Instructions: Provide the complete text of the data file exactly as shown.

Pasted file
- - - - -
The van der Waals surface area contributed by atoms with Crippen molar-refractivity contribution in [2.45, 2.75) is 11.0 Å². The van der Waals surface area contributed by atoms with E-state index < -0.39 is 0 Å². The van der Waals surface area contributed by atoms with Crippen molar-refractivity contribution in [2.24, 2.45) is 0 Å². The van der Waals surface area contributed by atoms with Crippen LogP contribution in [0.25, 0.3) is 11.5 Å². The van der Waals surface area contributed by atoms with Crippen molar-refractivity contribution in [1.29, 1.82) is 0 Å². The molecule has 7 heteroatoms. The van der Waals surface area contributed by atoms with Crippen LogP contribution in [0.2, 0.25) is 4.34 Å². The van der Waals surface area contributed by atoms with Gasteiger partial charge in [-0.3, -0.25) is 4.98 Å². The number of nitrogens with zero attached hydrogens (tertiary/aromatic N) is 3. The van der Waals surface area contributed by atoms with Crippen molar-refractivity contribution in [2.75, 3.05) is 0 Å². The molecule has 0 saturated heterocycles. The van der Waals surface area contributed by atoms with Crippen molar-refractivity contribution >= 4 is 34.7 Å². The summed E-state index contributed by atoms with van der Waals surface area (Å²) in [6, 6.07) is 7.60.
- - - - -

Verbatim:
The van der Waals surface area contributed by atoms with Crippen molar-refractivity contribution in [2.45, 2.75) is 11.0 Å². The van der Waals surface area contributed by atoms with E-state index < -0.39 is 0 Å². The van der Waals surface area contributed by atoms with Crippen molar-refractivity contribution in [2.24, 2.45) is 0 Å². The van der Waals surface area contributed by atoms with Crippen LogP contribution in [0.25, 0.3) is 11.5 Å². The van der Waals surface area contributed by atoms with Crippen molar-refractivity contribution in [1.29, 1.82) is 0 Å². The molecule has 7 heteroatoms. The van der Waals surface area contributed by atoms with Crippen LogP contribution in [0.2, 0.25) is 4.34 Å². The van der Waals surface area contributed by atoms with Gasteiger partial charge in [-0.3, -0.25) is 4.98 Å². The number of nitrogens with zero attached hydrogens (tertiary/aromatic N) is 3. The van der Waals surface area contributed by atoms with Crippen molar-refractivity contribution in [2.75, 3.05) is 0 Å². The molecule has 0 saturated heterocycles. The van der Waals surface area contributed by atoms with Crippen molar-refractivity contribution >= 4 is 34.7 Å². The summed E-state index contributed by atoms with van der Waals surface area (Å²) in [6, 6.07) is 7.60.